COS 175-2 - Tree cover response to rainfall intensity in African savannas varies with soil texture

Friday, August 11, 2017: 8:20 AM
C120-121, Oregon Convention Center
Madelon F. Case and A. Carla Staver, Ecology and Evolutionary Biology, Yale University, New Haven, CT

The frequency and intensity of rainfall determine the temporal dynamics of soil moisture, with potentially major consequences for plant communities. Predictions that climate change will cause shifts to less frequent, more intense rainfall, even where mean annual rainfall does not change, highlight the importance of understanding relationships between rainfall climatology and vegetation. In tropical savannas – a widespread biome notable for coexistence of trees and grasses – it is uncertain whether less frequent, more intense rainfall promotes or suppresses tree cover. Small-scale experiments suggest that greater rainfall intensity favors deeper-rooted trees over shallow-rooted grasses by promoting deeper infiltration, such that we would expect tree cover to increase with rainfall intensity, but continental-scale analyses of tree cover and rainfall climatology have found the opposite pattern. However, past analyses have not considered how the response of tree cover to rainfall intensity may depend on environmental context, particularly soil texture (which changes infiltration dynamics) and fire (which feeds back on biotic responses to climate). Here, we analyzed remote sensing data on tree cover, rainfall, fire frequency, and soil texture across savannas in sub-Saharan Africa. Our statistical analyses tested how these factors and interactions between them determine savanna tree cover.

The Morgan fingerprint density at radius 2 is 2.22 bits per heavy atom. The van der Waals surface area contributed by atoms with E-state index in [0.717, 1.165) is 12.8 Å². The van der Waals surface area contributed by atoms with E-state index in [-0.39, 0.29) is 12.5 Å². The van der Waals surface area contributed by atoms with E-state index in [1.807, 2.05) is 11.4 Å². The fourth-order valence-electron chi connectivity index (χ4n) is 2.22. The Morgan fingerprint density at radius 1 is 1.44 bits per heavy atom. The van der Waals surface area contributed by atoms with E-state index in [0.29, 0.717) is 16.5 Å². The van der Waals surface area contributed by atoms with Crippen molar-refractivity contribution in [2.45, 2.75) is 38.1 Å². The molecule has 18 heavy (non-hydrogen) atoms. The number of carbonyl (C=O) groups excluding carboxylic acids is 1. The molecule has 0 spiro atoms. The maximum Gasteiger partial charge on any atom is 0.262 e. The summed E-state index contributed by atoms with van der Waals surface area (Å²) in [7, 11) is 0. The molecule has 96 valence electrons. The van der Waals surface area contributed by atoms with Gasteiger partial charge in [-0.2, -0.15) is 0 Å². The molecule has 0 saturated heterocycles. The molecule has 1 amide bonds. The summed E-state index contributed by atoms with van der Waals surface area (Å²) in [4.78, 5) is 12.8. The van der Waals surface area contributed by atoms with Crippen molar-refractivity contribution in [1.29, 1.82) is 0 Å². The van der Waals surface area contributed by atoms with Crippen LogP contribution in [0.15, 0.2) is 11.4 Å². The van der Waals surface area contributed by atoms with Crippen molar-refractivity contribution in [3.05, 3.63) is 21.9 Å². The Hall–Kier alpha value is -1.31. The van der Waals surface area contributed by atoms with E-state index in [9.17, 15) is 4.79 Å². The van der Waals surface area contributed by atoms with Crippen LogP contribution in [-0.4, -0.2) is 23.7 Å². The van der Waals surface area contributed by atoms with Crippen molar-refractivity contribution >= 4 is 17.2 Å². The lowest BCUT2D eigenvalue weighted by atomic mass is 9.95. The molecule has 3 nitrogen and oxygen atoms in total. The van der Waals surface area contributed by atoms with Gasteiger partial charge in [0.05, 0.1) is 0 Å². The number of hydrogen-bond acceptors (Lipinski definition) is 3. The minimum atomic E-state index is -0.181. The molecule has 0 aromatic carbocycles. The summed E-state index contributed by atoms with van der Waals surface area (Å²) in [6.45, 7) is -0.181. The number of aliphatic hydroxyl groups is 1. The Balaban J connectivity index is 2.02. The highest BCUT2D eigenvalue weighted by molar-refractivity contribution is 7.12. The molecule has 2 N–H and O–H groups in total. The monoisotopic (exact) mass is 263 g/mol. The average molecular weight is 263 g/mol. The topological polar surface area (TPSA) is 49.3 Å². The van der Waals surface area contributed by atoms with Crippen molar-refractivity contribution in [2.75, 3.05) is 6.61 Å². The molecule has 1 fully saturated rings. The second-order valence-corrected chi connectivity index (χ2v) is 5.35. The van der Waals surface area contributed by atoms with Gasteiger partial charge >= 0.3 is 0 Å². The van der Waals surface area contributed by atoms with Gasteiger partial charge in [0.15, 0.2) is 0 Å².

Although savanna tree cover generally declined with increasing rainfall intensity for a given mean wet-season rainfall, this relationship depended on both soil texture and fire. Tree cover declined most dramatically with increasing rainfall intensity on soils with low sand content. On sandier soils, by contrast, tree cover responded negligibly or even increased with less frequent, more intense rainfall. Accounting for fire was also important, as tree cover declined with increasing fire frequency, but it was less clear whether the effect of fire interacted meaningfully with rainfall. We suggest that the influence of soil texture is a consequence of differences in infiltration and the feasibility of trees taking advantage of deeper water availability in the event of larger storms, or could also be an outcome of differences in runoff or waterlogging. Our findings imply that the response of savanna vegetation to potential changes in rainfall regimes will not look the same everywhere – a shift to less frequent, more intense rainfall could be met with simultaneous decreases in tree cover on clay soils and increases on sandy soils. Projections of future vegetation change must account for interactions between climate, soils, and fire.